Preventive Eye Care for Children
Having scheduled eye examinations throughout life is probably the most important thing a person can do to preserve his or her vision.
The recommended eye examination schedule of the American Academy of Ophthalmology is:
- Newborns: Examination for general eye health – by a pediatrician or family doctor
- 3 year olds: Screening for visual acuity (sharpness) – by a pediatrician, family doctor, or eye specialist (ophthalmologist)
- 5 year olds: Pre-school examination for vision and eye movement
- Between the ages 6 to 39 years of age: One initial complete eye examination. Then, examinations should be done if there are: – eye problems – changes in vision, or – injury
- Age 40: A baseline or initial complete examination by an ophthalmologist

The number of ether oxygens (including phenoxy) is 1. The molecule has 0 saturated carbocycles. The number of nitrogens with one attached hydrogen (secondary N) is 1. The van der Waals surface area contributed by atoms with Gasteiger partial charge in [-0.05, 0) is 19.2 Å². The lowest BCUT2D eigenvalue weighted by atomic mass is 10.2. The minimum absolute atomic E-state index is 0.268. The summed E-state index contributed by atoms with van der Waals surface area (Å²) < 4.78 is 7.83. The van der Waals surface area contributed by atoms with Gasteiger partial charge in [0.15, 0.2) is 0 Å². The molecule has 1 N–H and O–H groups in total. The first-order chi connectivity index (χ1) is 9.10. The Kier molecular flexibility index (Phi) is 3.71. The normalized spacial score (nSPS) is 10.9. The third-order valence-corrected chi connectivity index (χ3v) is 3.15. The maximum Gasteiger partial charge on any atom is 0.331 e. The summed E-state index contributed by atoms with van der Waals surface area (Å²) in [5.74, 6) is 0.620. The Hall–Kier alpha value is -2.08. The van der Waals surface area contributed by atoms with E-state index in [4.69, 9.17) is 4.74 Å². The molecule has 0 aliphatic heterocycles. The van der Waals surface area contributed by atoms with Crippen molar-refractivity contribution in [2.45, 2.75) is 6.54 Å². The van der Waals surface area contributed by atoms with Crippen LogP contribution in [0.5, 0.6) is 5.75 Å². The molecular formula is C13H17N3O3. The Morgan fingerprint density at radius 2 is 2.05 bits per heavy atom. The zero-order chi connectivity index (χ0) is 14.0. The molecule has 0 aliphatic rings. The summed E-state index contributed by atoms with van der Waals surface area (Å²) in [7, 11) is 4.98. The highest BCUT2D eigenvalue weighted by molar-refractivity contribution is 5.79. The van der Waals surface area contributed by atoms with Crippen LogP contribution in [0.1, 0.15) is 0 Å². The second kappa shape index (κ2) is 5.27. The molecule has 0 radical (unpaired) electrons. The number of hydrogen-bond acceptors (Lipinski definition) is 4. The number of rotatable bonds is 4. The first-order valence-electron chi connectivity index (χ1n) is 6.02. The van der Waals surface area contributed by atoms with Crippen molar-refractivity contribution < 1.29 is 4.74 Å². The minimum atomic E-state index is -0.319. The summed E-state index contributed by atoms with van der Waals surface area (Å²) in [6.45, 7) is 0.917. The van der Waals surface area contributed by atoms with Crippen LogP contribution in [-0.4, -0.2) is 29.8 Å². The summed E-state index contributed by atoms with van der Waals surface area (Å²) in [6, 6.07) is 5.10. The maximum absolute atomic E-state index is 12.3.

- Between ages 41 to 65 years of age: Eye examination by an ophthalmologist every 2 to 4 years
- Over 65 years of age: Eye examination by an ophthalmologist every 1 to 2 years
People who have a higher risk for eye disease because of one of the conditions below should have eye examination more often.
Risk Factors Requiring More Frequent Eye Examinations
- Low birth weight infants
- Infants of mothers who had one of the following conditions during pregnancy:
– rubella (German measles) – a sexually transmitted disease – a history of substance abuse -other medical problems
- severe nearsightedness, farsightedness, or astigmatism
- family history of diabetes, hypertension (high blood pressure), or glaucoma
- being african-American/Black or Native American, because both groups have a higher incidence of glaucoma.